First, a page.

”From miniskirts and hot pants to vibrant tights and makeup, discover how Mary Quant launched a fashion revolution on the British high street, with over 200 garments and accessories, including unseen pieces from the designer’s personal archive. ”
This time, the V&A’s fashion and textiles display has brought us straight into the swinging sixties with the ‘Mary Quant‘ exhibition which it is currently housing. Covering many aspects and influences of the brand, this exhibition explains how Quant built such a successful label and how it came to influence the way we shop today.
The begins of the brand were humble, with Quant stitching together pieces of an evening upstairs from her shop ‘Bazaar’ to be sold the following day. The inspiration for her pieces was drawn from necessity. Quant saw that girls didn’t necessarily want to dress like smaller versions of their mothers and wanted to make their own fashion choices. She identified that these people thought of themselves as more ‘easy going’ and ‘broad minded’ than the previous generation and wanted to express themselves as such; stepping away from the constrictive girdles of the 50’s and into more flexible, playful pieces. You might say that what Mary Quant did for fashion in the 60’s was a kin to what Chanel did in the 20’s, providing a more comfortable alternative to the restrictive fashions of the previous decade and in turn allowing the wearer to make socio-political statements about themselves their beliefs (women’s roles in society and decorum for example).
The Quant brand started as a way to offer an alternative way to dress, however there was always a strong undertone of inclusivity in the designs, and here we can see how Quant channels the 50’s shape she had previously moved away from. Reimagining it in a more comfortable wrap around style in a soft cotton fabric, she started to appeal to a whole new group to expand her following.
Manhattan dress (circa 1970)
Upstairs the exhibition moves on to more about how the brand expanded as times moved on, displaying pieces from the 70’s onwards. You can see how the styles developed with the times, but Quant managed to balance the changing styles with some of her classic brand features.
Another area in which Quant was a revolutionary was in her makeup range. Like with the fashion, the makeup grew out of necessity as Mary felt that the people who were buying her items, needed to be able to do more natural, lighter make up to compliment the fashion choices they had made. Other make up brands available at the time promoted a much heavier made up look, which didn’t necessarily reflect the look people wearing Quant’s clothes wanted to create for themselves.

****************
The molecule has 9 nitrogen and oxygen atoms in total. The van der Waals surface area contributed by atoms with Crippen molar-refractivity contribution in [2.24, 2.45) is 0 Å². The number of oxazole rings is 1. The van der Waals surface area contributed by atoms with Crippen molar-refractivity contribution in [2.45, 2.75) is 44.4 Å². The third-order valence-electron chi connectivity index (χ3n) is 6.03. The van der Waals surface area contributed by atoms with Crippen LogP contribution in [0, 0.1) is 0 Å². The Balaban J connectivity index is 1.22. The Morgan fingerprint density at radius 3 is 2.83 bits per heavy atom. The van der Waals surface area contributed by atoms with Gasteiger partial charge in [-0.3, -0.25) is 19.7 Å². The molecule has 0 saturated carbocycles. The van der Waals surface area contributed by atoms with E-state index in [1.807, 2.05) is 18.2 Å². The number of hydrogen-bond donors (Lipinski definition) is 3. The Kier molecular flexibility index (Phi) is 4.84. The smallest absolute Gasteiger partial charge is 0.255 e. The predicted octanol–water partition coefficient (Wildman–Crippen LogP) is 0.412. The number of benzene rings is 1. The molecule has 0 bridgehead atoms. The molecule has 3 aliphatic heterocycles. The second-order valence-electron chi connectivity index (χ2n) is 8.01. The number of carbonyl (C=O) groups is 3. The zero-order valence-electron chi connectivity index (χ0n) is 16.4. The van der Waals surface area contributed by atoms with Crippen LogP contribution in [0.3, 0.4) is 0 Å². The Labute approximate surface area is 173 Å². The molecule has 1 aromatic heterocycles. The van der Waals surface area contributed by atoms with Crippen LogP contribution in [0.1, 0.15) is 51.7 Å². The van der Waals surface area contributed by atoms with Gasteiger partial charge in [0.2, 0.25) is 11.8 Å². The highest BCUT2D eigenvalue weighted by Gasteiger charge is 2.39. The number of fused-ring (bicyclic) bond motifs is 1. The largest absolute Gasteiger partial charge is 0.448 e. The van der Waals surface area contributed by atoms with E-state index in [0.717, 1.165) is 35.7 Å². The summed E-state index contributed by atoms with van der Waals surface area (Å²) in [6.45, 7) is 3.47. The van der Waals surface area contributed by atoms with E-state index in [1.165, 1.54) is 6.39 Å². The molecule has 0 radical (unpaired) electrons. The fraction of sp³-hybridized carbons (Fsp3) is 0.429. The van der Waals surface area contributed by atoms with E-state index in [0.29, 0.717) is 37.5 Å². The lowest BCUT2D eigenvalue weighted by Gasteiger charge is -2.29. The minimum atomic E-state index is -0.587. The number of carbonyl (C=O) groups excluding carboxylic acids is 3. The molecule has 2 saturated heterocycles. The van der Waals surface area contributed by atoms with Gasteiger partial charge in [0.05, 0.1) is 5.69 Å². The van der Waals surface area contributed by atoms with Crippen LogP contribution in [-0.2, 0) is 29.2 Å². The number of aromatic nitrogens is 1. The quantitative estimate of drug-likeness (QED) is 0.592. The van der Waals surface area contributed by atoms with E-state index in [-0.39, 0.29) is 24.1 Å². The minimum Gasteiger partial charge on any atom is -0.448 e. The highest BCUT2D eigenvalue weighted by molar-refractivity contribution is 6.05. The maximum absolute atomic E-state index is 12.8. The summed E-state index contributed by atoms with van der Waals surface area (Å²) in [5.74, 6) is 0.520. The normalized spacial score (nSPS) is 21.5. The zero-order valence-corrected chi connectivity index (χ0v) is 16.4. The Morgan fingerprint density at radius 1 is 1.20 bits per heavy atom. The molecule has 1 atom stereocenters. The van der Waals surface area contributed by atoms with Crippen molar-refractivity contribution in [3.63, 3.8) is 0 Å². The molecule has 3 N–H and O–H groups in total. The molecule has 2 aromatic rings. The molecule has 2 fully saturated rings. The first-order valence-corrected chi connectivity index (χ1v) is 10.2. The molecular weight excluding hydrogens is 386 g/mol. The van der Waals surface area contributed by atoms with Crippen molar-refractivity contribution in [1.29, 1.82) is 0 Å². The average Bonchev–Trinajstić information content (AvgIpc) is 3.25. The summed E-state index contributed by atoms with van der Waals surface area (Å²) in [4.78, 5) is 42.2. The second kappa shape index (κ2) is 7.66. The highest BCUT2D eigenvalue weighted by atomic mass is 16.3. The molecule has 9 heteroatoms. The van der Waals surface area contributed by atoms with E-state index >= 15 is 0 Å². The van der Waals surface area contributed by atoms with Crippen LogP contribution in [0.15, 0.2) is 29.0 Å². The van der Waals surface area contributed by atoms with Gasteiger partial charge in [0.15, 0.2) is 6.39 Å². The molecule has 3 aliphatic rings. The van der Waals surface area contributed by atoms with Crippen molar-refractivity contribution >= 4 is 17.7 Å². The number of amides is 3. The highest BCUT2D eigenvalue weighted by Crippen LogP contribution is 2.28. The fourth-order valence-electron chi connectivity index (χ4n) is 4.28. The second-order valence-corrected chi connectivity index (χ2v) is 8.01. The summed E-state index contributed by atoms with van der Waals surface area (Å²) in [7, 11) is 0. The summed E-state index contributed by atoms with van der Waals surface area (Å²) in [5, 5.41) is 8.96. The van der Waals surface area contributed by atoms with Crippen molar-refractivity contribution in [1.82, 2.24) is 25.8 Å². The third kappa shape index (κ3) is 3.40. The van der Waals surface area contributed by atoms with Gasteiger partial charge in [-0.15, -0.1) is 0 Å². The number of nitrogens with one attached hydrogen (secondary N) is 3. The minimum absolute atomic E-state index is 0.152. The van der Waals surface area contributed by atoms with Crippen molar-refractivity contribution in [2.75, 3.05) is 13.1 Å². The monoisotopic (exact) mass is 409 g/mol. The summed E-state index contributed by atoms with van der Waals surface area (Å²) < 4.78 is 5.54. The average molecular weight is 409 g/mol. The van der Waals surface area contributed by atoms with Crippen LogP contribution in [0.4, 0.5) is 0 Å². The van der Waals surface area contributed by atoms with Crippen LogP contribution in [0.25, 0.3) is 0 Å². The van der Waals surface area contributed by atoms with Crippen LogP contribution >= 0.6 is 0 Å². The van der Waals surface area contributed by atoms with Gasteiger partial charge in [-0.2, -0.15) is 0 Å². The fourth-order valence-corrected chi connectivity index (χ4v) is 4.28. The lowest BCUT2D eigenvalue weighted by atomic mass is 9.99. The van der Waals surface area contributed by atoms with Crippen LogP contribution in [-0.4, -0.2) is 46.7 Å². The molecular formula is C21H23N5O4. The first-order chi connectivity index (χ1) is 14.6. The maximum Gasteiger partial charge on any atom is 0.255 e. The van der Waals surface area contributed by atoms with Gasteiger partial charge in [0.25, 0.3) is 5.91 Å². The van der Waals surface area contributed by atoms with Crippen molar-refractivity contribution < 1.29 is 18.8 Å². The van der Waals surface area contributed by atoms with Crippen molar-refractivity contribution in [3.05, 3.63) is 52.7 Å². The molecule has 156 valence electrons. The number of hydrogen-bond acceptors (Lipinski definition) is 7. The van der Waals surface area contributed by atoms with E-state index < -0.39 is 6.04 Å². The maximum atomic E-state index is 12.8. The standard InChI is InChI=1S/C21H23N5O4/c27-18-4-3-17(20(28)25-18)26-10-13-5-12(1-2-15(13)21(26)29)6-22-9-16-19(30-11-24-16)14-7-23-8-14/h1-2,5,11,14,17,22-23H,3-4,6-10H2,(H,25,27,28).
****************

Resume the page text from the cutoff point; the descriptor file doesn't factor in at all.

Here we can see how the strength of the branding comes into play. They focused on simplifying the process of making yourself up in the products which are often have multiple uses, were made to be able to fit into palettes for easy storage. The names also simply state what they do whilst having a sense of humour: ‘Cheeky’, ‘Tan Trap’ and ‘Grease Paint’ for example.
From an embroidery perspective, there unsurprisingly isn’t much featured in this exhibition as it is more of a luxury technique (particularly during this time). However it is an interesting exhibition to look at from a textiles/ production view point as the brand being one of the first high street shops aimed at a younger market. Though there is an emphasis on accessibility for more people into fashion and therefore a lower than their contemporary competitors price points for the items, there is still great quality to these items. This testament is shown in the vibrancy and how well the garments have still held their shape, particularly on pieces you can see have been worn and loved, but still are in great condition. It draws a stark contrast to some of the throw away fashion we have come to know when we think about ”accessibility” on today’s high street. There are echo’s of the global responsibility we have for the planet in the fashion industry which was introduced in the ‘Fashioned by Nature‘ exhibition the V&A Museum held last year.
If this has tickled your fancy, the Mary Quant exhibition is on at the V&A Museum until 16th Feb 2020, tickets start at £12.00